Above is a chart of total loans and leases at commercial banks.  Notice that the figure is right at pre-recession heights -- and this is after almost two years of quantitative easing.  And while we've seen an increase over the last few years, it is hardly a strong rise.  Let's look at the chart in logarithmic scale, which further highlights the situation:

The slope of the curve for the latest expansion (rise/run) is very low.  It's slightly above the level seen after the 1990 recession and the 2000 recession, but below that seen over the last 40 years.  Put another way, loans just aren't being made, meaning the "money printing" is not being transmitted through the financial intermediary system.

And the multi-decade low in velocity tells us that consumers aren't spending what money is getting into the economy, but instead hoarding cash:

The velocity of M1 (top chart), MZM (middle chart) and M2 (bottom chart) all show that the speed at which money moves through the economy is at or near multi-decade lows.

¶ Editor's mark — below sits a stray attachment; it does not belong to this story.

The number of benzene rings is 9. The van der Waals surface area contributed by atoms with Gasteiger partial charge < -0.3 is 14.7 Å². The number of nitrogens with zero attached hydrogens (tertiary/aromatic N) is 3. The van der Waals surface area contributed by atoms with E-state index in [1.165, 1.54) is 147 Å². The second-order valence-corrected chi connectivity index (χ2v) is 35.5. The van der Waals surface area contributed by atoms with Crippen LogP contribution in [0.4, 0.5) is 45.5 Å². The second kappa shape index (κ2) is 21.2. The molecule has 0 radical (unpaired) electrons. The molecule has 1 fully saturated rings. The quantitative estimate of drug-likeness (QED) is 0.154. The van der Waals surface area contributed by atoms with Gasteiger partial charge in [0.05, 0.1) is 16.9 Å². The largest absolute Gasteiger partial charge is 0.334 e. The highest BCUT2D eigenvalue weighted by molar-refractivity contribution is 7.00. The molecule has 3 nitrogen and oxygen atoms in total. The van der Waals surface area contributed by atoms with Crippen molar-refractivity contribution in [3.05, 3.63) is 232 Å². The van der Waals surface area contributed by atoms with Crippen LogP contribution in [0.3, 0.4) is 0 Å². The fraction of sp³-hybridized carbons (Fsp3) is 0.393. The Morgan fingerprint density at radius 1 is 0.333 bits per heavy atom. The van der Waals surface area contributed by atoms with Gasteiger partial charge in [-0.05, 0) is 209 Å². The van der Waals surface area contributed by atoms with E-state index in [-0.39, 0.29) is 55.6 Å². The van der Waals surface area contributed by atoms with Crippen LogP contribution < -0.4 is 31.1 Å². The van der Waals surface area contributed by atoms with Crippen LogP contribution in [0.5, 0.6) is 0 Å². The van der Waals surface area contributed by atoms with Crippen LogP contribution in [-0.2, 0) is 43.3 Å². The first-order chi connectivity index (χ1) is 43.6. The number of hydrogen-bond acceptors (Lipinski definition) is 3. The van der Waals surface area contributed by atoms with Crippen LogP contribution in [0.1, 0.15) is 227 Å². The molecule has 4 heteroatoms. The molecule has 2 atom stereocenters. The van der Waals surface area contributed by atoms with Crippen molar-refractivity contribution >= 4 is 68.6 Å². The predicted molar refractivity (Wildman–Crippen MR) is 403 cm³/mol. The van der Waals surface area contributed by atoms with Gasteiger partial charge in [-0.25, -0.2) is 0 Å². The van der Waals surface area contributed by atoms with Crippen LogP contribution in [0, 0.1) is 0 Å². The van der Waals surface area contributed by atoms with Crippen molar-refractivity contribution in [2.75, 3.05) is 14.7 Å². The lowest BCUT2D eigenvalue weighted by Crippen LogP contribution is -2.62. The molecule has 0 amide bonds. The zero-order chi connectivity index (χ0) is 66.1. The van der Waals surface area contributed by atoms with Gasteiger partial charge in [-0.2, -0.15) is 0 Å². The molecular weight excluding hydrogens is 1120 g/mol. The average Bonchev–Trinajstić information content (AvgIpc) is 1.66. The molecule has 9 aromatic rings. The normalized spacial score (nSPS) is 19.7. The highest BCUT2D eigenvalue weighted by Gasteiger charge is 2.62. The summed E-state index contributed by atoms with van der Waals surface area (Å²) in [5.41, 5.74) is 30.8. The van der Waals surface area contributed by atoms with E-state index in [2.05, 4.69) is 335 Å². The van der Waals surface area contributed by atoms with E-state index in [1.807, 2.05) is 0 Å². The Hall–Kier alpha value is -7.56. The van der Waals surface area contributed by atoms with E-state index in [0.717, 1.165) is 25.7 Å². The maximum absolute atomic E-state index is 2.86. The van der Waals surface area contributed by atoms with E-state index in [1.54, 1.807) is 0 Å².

Let's put these two pieces of data together.  First, while the Fed is technically flooding the system with money, this is not leading to inflation as there has been no respective increase in lending.  As such, inflation cannot be transmitted into the system.  And what money is getting into the system is being hoarded by consumers rather than being spent.

So, the complaints that "money printing will lead to inflation and devaluation of the dollar (read: Ron Paul acolytes) are unfounded.

Morning Market Analysis; US Markets Resurgent?

The 60 minute SPY chart (top chart), shows resistance around the 133 area.  Prices moved through that level three days ago and have been rallying since.  The daily chart (lower chart) shows that prices are now above the EMAs, and that the 10 and 20 day EMAs are moving higher.  I would expect a small amount of profit taking to send prices a bit lower from here, probably to the 50% fib level or the 50 day EMA.

The dollar continues to move lower; it has now reached support at levels established in mid-march of last year.  Prices are now in the "sweet spot" of Fibonacci levels from the May rally.  The EMA picture is weakening, with the 10 and 20 day EMAs moving lower.  Finally notice that momentum and volume are weakening as well.